Feedback requested. Warning: pictures of kids.

Started Apr 13, 2013 | Discussions thread
tedolf Forum Pro • Posts: 25,310
Re: What is the point of Photography?

Pikme wrote:

I would love to have a real conversation about these things, but without the personal attacks and not in this thread.

But briefly I was trying to make a couple of points:

- the 'rules' that you speak of are meant to provide a 'safe' photo, 'safe' because the 'rules' are normal artist techniques to ensure a sense of balance and structure for the viewer, and protect against causing unintentional unease or tension by having a crooked horizon, chopped off appendage at the joint, missing body part, running animal about to run out of the frame, etc.

Seems like so far we agree.

But what if you want to create some drama or unease in the viewer for your purpose?

Well, most people would say that the Sistine Chappel or the Last Supper or Rembrant's work are dramatic.

Maybe there is a reason why those artistists used, and in Davinci's case invented compositional rules.

Well, those 'bad' things become tools for the artist to use -

If they know what they are doing.

Are you putting the OP in that class?

that is what I mean by learning the effects and then using them.  Perhaps I am not using the correct technical word to call them 'effects'

Correct, you are not.

but hopefully you can understand what I mean.

Only vaguely.

- how can you know that he meant to make ordinary portraits that follow the ordinary portraits rulebook?

I don't know what he meant to do, only what he did do.

On the 'what makes a good photo' thread in this forum, I mentioned some artists whose work would be ripped to shreds in these forums.  One example is Bruno Quinquet's Salaryman Project - an entire body of work where the faces are intentionally obscured to protect the privacy of the individual.  Yet the work is very personal, moving, powerful, evocative, emotional, etc.

In your oppinion.

Some people think it is junk.

They are beautiful portraits without recognizable faces - what set of 'rules' did he follow?

- these forums have an incredibly narrow set of 'rules' that all photos are supposed to follow - but in the real world, there are no such limitations.

There are definately limitations in the real world.

Try entering a photo contest or creating work for a paying client.

I could post hundreds of amazingly good photos by famous and not so famous artists that break all these 'rules' - many that most people would recognize but have forgotten that they didn't follow the 'rules'.  I just wish more people would spend half as much time in the library or at galleries or museums looking at modern and historical photography as they spend on these forums.  It would be educational and so liberating.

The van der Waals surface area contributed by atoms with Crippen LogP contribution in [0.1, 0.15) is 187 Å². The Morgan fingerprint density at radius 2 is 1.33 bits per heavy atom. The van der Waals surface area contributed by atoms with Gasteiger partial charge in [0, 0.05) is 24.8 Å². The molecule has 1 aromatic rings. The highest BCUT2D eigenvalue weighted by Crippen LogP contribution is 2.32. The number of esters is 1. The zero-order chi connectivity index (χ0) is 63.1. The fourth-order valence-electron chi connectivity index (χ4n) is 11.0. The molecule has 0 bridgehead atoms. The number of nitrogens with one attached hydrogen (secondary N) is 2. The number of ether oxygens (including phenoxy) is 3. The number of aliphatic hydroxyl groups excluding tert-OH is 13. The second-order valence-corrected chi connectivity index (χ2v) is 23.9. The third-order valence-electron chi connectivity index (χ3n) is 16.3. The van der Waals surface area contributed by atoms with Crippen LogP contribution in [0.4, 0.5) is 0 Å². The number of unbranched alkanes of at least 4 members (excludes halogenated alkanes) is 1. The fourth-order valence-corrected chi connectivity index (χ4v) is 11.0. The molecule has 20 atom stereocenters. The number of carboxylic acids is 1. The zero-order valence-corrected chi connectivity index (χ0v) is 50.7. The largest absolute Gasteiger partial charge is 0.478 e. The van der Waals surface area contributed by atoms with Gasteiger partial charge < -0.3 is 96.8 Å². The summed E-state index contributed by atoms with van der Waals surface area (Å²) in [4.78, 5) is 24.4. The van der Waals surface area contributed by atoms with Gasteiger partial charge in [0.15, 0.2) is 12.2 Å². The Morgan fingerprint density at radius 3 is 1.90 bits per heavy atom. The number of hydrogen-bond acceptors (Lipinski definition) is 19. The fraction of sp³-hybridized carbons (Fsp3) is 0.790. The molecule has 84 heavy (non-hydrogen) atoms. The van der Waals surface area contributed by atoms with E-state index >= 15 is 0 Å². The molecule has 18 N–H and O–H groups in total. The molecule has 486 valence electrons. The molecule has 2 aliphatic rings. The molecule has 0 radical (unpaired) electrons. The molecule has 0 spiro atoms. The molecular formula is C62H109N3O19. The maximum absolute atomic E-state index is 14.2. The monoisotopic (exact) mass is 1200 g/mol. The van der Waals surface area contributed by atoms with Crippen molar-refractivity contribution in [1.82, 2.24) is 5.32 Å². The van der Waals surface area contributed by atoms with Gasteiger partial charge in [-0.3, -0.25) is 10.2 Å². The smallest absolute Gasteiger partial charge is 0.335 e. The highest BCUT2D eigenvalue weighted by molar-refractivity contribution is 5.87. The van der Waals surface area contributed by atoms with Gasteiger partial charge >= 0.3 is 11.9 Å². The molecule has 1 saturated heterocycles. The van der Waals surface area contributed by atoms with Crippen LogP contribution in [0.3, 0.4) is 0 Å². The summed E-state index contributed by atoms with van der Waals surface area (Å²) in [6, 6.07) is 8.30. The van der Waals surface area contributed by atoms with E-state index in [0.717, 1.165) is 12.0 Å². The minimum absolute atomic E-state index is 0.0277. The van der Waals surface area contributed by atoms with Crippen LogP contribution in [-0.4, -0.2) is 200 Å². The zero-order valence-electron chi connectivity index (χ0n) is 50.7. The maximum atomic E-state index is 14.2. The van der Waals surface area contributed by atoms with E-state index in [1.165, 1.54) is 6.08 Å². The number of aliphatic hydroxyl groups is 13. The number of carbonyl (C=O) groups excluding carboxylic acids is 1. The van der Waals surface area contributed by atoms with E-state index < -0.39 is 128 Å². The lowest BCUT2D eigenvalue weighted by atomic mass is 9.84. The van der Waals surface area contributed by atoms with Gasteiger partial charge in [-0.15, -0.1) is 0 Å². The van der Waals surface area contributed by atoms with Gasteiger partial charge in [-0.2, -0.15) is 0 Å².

Well, as I said sometimes famous artist creat crap.

Let me rephrase that, a lot of time famous artists create crap.

-  so often people get bogged down with trifling details

Trifling details?

Like keep the horizon level?  Don't chop off apendages thoughtlessly? Maybe follow some rules of composition?

that do not matter at all, such as 'blown' specular highlights.

No one is talking about that here.

We are talking about really basic stuff.

I suggest that your comments about some of the OOF items in his pictures are along those lines - not every photo has to have every inch of the subject in sharp focus --- really, who the heck cares about the OOF feet in picture #4??  The point of interest is the face, not the knitting details of the child's socks!

the problem is that in every photo the subject has OOF parts.  That is because the OP has his lens set wide open for every shot because he thinks that is the way to do it; not because it has any relationship to the subject or the theme of the photo.

- my favorite photos of my own children and friends are generally the least technically 'good' pictures I take, because they are done spur of the moment to capture a special emotion or time or place.

there is no reason why you can't take a well composed photo "on the spur of the moment" if you do some self training.

Everyone (meaning family and friends) loves those pictures because they do capture a fleeting moment of great emotion ---- no one ever looks at a photo with great emotional content and then remarks about the OOF left toe or the missing elbow on the right side!  That's what I meant by sometimes missing the point.

Well, why not take them properly?

-- hide signature --

Roberto M.


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